But Coachella, which is held near Palm Springs at the Empire Polo Field in Indio, Calif., was supposed to be different. Now in its third year, the festival is billed as Lollapalooza meets the Love Parade (Germany's massive dance party), with a touch of Burning Man thrown in. This year's event promised 60 artists spread over two days, with bands like the Foo Fighters and Belle & Sebastian sharing billing with electronic and hip hop DJs such as Sasha & Digweed and Dan the Automator.
This being the 21st century, the show had to have its share of ridiculous rules and regulations. For instance, you had to stuff everything you needed for the full 12 hours into either a purse or a fanny pack (the fashion horror!), and the list of what you could bring (small towels, purses, cigarettes, hats, sunblock) was minuscule compared to what you couldn't (weapons, drugs, stuffed animals, outside beverages, etc.). This last item was the most contentious, as the weather was quite warm; last year, according to several sources, official event sellers ran out of water by 10 p.m.
Still, once I got inside the fairgrounds on Saturday, everything was kosher. You could practically get a contact high from a trip to the bathroom, and the fields were beautiful, save for the occasional horse patty or roving band of probation officers. There were four stages -- two outside for live bands and two under tents for DJs -- and a wealth of food stands and merchandise tables. I'd heard complaints about the rampant commercialism and high prices of last year's festival, but neither seemed extraordinary. There were even some freaky exhibits taken from Burning Man, like a light tunnel through which you could walk wearing light-refracting glasses, and a huge, revolving scale on which people lay blindfolded as musicians played weird instruments in their ears. (OK, so they all sound pretty silly unless you're high; fortunately, practically everyone was.)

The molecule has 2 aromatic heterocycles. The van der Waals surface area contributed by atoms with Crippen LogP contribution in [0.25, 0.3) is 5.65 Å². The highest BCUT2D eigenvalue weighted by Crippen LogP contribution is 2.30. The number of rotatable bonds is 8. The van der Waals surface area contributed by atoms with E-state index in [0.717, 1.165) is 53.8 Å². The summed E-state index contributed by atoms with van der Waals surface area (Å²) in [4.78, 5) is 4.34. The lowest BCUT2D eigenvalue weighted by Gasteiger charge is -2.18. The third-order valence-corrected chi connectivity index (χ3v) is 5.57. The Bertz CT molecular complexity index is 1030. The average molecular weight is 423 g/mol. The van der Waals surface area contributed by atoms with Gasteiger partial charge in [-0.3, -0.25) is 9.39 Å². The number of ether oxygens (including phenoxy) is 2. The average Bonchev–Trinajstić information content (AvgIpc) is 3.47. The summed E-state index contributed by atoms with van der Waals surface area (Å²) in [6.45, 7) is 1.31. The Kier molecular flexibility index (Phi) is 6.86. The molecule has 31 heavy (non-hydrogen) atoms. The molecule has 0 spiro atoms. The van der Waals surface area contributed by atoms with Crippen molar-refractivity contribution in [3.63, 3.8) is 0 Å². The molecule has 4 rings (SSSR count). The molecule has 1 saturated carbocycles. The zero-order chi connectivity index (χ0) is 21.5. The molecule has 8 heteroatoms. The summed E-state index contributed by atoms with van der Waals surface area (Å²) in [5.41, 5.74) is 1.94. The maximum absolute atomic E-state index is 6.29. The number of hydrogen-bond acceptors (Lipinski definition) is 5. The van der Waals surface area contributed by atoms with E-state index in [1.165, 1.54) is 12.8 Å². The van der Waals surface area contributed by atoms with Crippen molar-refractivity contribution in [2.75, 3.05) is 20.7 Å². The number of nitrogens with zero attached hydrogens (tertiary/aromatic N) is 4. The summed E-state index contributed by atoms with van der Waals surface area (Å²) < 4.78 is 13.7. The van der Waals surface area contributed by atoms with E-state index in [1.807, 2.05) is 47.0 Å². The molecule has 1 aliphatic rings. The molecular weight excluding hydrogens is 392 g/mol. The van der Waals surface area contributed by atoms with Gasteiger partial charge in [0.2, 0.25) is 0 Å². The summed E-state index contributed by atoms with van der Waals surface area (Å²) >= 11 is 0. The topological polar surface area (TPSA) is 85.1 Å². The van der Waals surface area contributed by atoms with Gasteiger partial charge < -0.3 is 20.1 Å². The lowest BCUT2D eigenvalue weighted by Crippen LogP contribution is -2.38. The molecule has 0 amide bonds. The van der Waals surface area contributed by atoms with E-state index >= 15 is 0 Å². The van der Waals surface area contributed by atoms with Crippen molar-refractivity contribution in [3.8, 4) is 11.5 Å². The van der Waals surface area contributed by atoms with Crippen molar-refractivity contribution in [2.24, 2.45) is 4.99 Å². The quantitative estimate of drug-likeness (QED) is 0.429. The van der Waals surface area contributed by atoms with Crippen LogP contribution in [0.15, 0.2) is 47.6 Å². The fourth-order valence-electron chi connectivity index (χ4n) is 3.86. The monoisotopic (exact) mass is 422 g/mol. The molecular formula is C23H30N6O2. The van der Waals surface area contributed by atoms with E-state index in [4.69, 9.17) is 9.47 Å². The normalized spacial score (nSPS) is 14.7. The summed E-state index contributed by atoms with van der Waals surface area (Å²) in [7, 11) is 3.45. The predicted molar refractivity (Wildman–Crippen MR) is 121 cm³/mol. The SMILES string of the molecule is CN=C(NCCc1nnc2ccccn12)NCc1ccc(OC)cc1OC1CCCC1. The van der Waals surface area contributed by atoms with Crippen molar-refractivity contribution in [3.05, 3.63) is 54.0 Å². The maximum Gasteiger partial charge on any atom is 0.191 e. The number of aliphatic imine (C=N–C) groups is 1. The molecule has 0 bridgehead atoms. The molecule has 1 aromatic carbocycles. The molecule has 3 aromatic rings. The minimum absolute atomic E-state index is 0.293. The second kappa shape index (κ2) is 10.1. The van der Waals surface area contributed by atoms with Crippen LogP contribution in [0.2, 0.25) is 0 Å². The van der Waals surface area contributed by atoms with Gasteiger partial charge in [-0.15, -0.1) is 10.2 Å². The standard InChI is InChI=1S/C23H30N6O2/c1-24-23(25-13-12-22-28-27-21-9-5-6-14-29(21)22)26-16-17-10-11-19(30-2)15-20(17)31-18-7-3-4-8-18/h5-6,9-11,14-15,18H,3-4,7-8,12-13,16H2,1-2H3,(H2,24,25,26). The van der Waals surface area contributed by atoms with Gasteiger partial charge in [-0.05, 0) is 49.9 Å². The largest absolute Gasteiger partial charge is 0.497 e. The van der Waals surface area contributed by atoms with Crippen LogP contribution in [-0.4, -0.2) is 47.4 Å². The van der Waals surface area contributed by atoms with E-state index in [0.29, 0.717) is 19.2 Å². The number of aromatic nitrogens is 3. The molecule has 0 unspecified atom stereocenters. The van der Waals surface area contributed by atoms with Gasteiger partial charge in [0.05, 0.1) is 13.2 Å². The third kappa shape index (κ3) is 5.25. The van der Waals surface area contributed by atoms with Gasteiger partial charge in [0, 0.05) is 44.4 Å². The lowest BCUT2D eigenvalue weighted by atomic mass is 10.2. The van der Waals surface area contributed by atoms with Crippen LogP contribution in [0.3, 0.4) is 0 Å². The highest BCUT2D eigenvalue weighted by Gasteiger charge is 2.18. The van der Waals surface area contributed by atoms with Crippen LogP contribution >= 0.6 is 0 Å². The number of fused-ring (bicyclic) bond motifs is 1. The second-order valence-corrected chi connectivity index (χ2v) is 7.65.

As for the music, it was decidedly uneven, thanks to the usual swirly outdoor-festival sound. Eighties icon Siouxsie Sioux complained about it (and everything else), while Chameleons UK, Queens of the Stone Age, and Cornershop tried to solve the problem by cranking up the volume, with little success. Lou Barlow of the Folk Implosion appeared even more curmudgeonly than usual in the harsh light of day, and new "It" group the Vines sounded like warmed-over grunge. The two artists who fared the best were Björk and the Beta Band, neither of which I'd grokked before. Each act's style -- ethereal and soaring for the former, chaotic but orchestrated for the latter -- worked perfectly with the late-night air and the increasing sense of festival anarchy.
Over in the DJ tent, with U.K. act Groove Armada spinning Michael Jackson, trance, and Indian techno, it became apparent that this was not your regular clubbing crowd. Instead of the usual expert moves (which look to me like a combo of tai chi and runway vogueing), people were getting funky up, down, and somewhere around the beat. It wasn't pretty, but it sure was real. Suddenly I saw that these were my people: the rockers who'd discovered it's fun to dance and the dancers who don't need music to be cutting-edge for it to move them. I got a glimpse of what those first raves must've been like -- that feeling of inclusiveness, of genuine affection for complete strangers, of a shared love of the beat.
As the evening drew to a close, with the Chemical Brothers spinning the last of their "block-rocking beats" onstage and a couple next to me completing their agile sexual congress, I watched the people filter out. There were thousands of empty water bottles left behind, strewn across the field like excavated jewels from some future archaeological dig. It was a beautiful sight, in an odd way. With the overhead lights shining off the empty plastic, I realized that this may be what these big festivals are about: finding a glimmer of beauty among all that trash.